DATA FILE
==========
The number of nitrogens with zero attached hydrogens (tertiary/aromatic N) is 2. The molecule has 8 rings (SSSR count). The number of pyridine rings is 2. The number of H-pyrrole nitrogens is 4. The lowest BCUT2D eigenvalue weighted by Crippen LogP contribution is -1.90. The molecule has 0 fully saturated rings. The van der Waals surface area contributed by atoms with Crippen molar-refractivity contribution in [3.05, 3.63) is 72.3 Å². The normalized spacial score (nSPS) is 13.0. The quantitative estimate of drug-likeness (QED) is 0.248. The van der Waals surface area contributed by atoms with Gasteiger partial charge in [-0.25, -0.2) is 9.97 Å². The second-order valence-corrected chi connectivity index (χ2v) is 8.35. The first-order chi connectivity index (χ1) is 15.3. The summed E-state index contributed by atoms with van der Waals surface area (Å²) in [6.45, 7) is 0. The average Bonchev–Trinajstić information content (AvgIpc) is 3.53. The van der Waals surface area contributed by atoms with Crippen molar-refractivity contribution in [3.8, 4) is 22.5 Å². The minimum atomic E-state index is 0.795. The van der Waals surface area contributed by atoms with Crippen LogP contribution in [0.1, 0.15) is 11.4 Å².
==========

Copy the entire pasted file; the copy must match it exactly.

The number of nitrogens with zero attached hydrogens (tertiary/aromatic N) is 2. The molecule has 8 rings (SSSR count). The number of pyridine rings is 2. The number of H-pyrrole nitrogens is 4. The lowest BCUT2D eigenvalue weighted by Crippen LogP contribution is -1.90. The molecule has 0 fully saturated rings. The van der Waals surface area contributed by atoms with Crippen molar-refractivity contribution in [3.05, 3.63) is 72.3 Å². The normalized spacial score (nSPS) is 13.0. The quantitative estimate of drug-likeness (QED) is 0.248. The van der Waals surface area contributed by atoms with Gasteiger partial charge in [-0.25, -0.2) is 9.97 Å². The second-order valence-corrected chi connectivity index (χ2v) is 8.35. The first-order chi connectivity index (χ1) is 15.3. The summed E-state index contributed by atoms with van der Waals surface area (Å²) in [6.45, 7) is 0. The average Bonchev–Trinajstić information content (AvgIpc) is 3.53. The van der Waals surface area contributed by atoms with Crippen molar-refractivity contribution in [3.8, 4) is 22.5 Å². The minimum atomic E-state index is 0.795. The van der Waals surface area contributed by atoms with Crippen LogP contribution in [0.1, 0.15) is 11.4 Å².